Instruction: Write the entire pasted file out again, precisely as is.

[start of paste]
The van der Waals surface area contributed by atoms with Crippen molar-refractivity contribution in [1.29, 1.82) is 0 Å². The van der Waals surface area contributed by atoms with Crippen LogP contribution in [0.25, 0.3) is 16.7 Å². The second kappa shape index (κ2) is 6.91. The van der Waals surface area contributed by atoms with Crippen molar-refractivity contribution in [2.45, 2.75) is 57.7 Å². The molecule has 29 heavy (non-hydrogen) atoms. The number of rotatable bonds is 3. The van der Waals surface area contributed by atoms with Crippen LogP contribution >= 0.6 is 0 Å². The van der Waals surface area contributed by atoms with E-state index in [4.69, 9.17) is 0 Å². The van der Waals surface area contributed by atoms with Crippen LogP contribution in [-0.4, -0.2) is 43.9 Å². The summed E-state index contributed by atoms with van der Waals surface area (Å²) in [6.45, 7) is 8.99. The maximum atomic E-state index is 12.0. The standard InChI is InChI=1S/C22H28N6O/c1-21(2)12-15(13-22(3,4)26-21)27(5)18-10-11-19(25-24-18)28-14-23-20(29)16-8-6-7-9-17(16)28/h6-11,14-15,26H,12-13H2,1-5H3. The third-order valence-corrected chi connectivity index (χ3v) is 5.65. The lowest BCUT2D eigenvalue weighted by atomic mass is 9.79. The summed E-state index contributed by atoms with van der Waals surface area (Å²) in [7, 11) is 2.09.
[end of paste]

The van der Waals surface area contributed by atoms with Crippen molar-refractivity contribution in [1.29, 1.82) is 0 Å². The van der Waals surface area contributed by atoms with Crippen LogP contribution in [0.25, 0.3) is 16.7 Å². The second kappa shape index (κ2) is 6.91. The van der Waals surface area contributed by atoms with Crippen molar-refractivity contribution in [2.45, 2.75) is 57.7 Å². The molecule has 29 heavy (non-hydrogen) atoms. The number of rotatable bonds is 3. The van der Waals surface area contributed by atoms with Crippen LogP contribution >= 0.6 is 0 Å². The van der Waals surface area contributed by atoms with E-state index in [4.69, 9.17) is 0 Å². The van der Waals surface area contributed by atoms with Crippen LogP contribution in [-0.4, -0.2) is 43.9 Å². The summed E-state index contributed by atoms with van der Waals surface area (Å²) in [6.45, 7) is 8.99. The maximum atomic E-state index is 12.0. The standard InChI is InChI=1S/C22H28N6O/c1-21(2)12-15(13-22(3,4)26-21)27(5)18-10-11-19(25-24-18)28-14-23-20(29)16-8-6-7-9-17(16)28/h6-11,14-15,26H,12-13H2,1-5H3. The third-order valence-corrected chi connectivity index (χ3v) is 5.65. The lowest BCUT2D eigenvalue weighted by atomic mass is 9.79. The summed E-state index contributed by atoms with van der Waals surface area (Å²) in [7, 11) is 2.09.